IT’S NO SURPRISE the world is changing in this era of social media. There’s Facebook, Twitter, Instagram, Google and Apple. There is a striking disconnect from generation to generation. Here’s an example of “The Green Thing.”

In the grocery store checkout line, before the pandemic, the young cashier told an older woman, who was a very young 70, that she should bring her own grocery bags because plastic bags aren’t good for the environment.

The woman apologized to her and explained “We didn’t have the green thing in my day.” The clerk responded “That’s our problem today. Your generation did not care enough to save our planet. It’s now a crisis.”

She was right. Our generation didn’t have the green thing in its day. Back then, we returned milk, soda and beer bottles to the store. There weren’t any plastic bottles. The store sent them back to be washed, sterilized and reused. So they really were recycled.

Before continuing with this well-known essay, author Randy Florke takes us back to thinking frugally like our grandparents and great-grandparents. Being frugal is ingrained in my bones, just ask people who know me. I make no excuses.

In their day “the biggest sin was waste and hand-me-downs were a way of life. Nowadays, they call that repurposing. Back then, we called it another day on the farm.”

There needs to be a balance between using what we have and living with less. Going green by repurposing means helping the environment. Now, back to the essay.

We also walked up stairs because we didn’t have escalators in every building. We often walked to the grocery store. We didn’t drive our vehicles every time we had to go two blocks. But she was right, we didn’t have the green thing in our day.

Back then, we washed the baby’s diapers because we didn’t have the throw-away kind. We dried clothes on a line when we could, not in an energy-gobbling machine. Wind and solar power dried the clothes.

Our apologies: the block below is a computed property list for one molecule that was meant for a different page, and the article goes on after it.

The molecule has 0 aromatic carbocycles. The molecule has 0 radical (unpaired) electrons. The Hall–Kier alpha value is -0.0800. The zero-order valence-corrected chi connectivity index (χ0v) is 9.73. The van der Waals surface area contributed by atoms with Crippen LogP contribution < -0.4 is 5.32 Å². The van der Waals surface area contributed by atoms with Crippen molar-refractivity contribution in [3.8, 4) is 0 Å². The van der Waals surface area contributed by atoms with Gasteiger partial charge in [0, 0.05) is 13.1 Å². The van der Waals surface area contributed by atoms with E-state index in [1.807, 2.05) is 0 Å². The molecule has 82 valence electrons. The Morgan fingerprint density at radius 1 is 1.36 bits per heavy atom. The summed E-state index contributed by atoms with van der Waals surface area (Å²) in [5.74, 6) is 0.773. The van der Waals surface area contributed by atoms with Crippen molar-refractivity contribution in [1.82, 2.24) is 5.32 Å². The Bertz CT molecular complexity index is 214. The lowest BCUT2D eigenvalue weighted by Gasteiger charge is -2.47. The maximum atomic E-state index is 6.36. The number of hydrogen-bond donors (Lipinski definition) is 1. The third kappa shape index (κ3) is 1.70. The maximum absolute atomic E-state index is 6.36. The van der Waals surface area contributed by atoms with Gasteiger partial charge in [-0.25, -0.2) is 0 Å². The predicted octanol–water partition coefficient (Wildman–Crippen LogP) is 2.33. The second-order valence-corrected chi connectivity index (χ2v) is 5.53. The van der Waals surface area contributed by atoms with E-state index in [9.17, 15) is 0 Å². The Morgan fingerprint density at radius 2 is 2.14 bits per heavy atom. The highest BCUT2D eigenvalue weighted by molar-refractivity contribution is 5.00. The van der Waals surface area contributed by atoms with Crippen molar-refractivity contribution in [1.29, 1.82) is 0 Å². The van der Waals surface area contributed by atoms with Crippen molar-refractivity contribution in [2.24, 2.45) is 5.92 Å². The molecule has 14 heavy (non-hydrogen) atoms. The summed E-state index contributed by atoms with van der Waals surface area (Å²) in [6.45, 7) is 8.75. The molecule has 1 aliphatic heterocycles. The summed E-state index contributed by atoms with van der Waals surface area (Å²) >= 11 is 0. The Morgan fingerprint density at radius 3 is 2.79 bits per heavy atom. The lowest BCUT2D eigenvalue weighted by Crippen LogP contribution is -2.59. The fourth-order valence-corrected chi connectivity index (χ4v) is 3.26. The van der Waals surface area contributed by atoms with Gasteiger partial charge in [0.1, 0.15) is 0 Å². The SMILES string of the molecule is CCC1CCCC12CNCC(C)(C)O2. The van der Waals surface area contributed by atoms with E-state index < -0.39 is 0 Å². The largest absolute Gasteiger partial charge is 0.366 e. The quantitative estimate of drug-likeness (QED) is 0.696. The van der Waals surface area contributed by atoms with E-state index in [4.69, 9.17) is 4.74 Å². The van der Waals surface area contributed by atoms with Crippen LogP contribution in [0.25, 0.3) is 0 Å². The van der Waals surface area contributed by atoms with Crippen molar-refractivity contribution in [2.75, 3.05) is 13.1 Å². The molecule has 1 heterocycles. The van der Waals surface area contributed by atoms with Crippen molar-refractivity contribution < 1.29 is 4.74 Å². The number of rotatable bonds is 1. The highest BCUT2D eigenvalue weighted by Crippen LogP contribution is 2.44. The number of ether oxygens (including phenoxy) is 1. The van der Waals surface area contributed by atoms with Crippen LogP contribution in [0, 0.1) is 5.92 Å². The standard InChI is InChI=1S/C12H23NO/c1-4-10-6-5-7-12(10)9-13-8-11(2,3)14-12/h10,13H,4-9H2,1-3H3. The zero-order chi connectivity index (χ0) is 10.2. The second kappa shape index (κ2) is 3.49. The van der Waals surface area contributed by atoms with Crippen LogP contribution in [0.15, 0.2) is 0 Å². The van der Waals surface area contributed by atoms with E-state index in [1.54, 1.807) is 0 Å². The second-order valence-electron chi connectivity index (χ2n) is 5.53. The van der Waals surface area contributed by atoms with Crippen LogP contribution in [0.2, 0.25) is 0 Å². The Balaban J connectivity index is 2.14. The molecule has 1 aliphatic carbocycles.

Children got hand-me-down clothes from their brothers and sisters, not always brand-new clothing. But that young lady was right, we didn’t have the green thing back in our day. We had one TV or radio in the house, not a giant TV in every room hooked up to a satellite or cable system.

In the kitchen, we blended and stirred most everything because we didn’t have an electric mixer. We didn’t have prepacked dinners and a microwave oven. When we packaged a fragile item to send in the mail, we used a wadded up old newspaper to cushion it.

Speaking of the post office, I can remember when those jobs were reserved for members of the military; when their days of service were completed. Today, those heroes have a very high rate of unemployment.

Back in the day, we had push lawn mowers, but very few riding mowers. Unless you lived on a farm, you didn’t have one-acre lawns to mow. As a result, we didn’t need to go to a health club to run on treadmills powered by electricity.

We drank water from a fountain when we were thirsty instead of using a cup or plastic bottle. I saw a statistic the other day. We humans use enough plastic bottles each year that if they were lined up end-to-end, they would stretch to the moon and back several times. The oceans are contaminated with plastic waste products.

Years ago, people in the cities took the streetcar or a bus and children rode their bikes to school. Today, parents have become a 24-hour taxi service. No wonder children are obese and have health problems.

Our small house had one, maybe two, electrical outlets in a room; not an entire bank of sockets to power a dozen appliances. We didn’t have computerized gadgets to receive a signal beamed from satellites 200 miles out in space in order to find the nearest pizza joint.

But isn’t it sad the current generation laments and shames us for how wasteful we old folks were just because we didn’t have the green thing back then.